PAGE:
Myo-Sweeper (Twitch Plays Minesweeper)

To create something simple to operate, challenging to create, and fun to use.

Our hack, at its core, is a unique take on the timeless Windows game Minesweeper. We strived to implement technologies that we though would most benefit the gameplay experience and utilize the cutting-edge products that are over-taking the tech market. For our hack, we utilized the following three technologies extensively.

  • Myo Gesture Control
  • Crowd-Sourced Gaming
  • Unity Game Development Platform

Key Features

Our project follows this rough sequence. The game is started and a unfilled board is initialized. The board is 16x32 boxes wide. After this, input from the Twitch audience populates the bombs on the field. We achieved this by using Python to read from a Twitch feed, parse and filter the input, and pass that information to the game engine. Our game was made in Unity, which is conveniently very compatible with Myo. Unity gave us a platform upon which to build 3D objects and create the visual environment that we desired. Finally, we use the Myo as a sort of cursor to let the user pick the square he/she wishes to select. We used the Myo in combination with Unity to take the inputs of the Myo and display them in an intuitive way. The user plays until only bombs remain un-turned. If achieved, the player wins. If not achieved, Twitch is the victor.


Our team of Zack, Jonathan, and Jean-Luc brought together a Computer Scientist, an Electrical Engineer, and a Mechanical engineer respectively. Given our broad range of talents and wide variety of interests, our initial plan was to create a mechatronics/robotics project. We settled down immediately in the Hardware room, and promptly attended the HackSC Hardware Hack school, where we took a swing at the Intel Edison boards, and started working with Thalmic Myos. Unfortunately, a lack of general hardware (motors and wheels) prevented us from taking our robotics plan to fruition. We woke up on the second morning without a plan. Jonathan halfheartedly joked that we could use the Edison and Myo to play Minesweeper on a 16x2 LCD. After the laughter subsided, we considered taking this minesweeper idea to the furthest extent we could take it.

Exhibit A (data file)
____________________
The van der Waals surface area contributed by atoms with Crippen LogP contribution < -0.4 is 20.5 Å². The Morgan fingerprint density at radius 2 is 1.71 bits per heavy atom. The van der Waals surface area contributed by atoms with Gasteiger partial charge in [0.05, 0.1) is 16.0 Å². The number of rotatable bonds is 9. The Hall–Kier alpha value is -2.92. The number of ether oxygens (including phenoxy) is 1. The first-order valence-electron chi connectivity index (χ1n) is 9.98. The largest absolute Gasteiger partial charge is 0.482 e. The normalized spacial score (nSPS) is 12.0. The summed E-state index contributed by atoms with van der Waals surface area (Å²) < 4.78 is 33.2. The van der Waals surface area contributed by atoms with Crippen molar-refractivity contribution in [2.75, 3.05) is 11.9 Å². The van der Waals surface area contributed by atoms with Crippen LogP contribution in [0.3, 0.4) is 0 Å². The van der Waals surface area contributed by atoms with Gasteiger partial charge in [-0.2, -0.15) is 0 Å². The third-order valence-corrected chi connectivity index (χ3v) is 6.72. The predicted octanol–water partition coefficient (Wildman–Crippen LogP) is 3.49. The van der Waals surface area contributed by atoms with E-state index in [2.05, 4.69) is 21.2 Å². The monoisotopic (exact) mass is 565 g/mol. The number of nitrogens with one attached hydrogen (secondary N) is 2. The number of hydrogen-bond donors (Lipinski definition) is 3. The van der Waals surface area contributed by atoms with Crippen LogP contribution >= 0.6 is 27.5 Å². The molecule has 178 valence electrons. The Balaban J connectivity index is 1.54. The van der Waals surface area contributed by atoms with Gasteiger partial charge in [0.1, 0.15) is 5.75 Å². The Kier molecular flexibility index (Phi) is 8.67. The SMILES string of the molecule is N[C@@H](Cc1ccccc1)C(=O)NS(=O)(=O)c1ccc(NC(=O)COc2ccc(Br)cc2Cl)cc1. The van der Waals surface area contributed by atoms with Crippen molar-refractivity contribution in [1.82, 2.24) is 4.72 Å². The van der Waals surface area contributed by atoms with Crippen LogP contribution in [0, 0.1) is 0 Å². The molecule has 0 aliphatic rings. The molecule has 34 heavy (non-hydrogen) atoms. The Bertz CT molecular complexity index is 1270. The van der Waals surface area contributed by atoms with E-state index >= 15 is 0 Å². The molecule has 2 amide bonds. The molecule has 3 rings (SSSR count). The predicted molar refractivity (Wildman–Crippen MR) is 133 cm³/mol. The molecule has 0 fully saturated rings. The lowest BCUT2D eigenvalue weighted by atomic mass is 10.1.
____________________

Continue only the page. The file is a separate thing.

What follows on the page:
We along the way decided to use the Myo for controlling the player's actions. We figured this technology would be able to adapt well to a point-and-click application. In order to make the game interactive for an audience, we used the idea behind the "Twitch Plays Pokemon" concept to bring audience particpipation into what had once been a single-player game. The audience, through a Twitch stream, is able to set the mines on the field. Later iterations will be able to confirm on an individual basis who placed the bomb that ended the player's game.

We encountered a variety of trouble through this hack. A lack of hardware set us back primarily. Incompatibility issues, and version control problems held us back in the middle of our day. Finally, towards the end, problems with the Myo gave us the utmost difficulty. We were pressed for time, and the central component of our player's communication was crippled. We were totally capable of setting up the environment, and having the crowd fill it up with bombs, but no way to play upon our creation.

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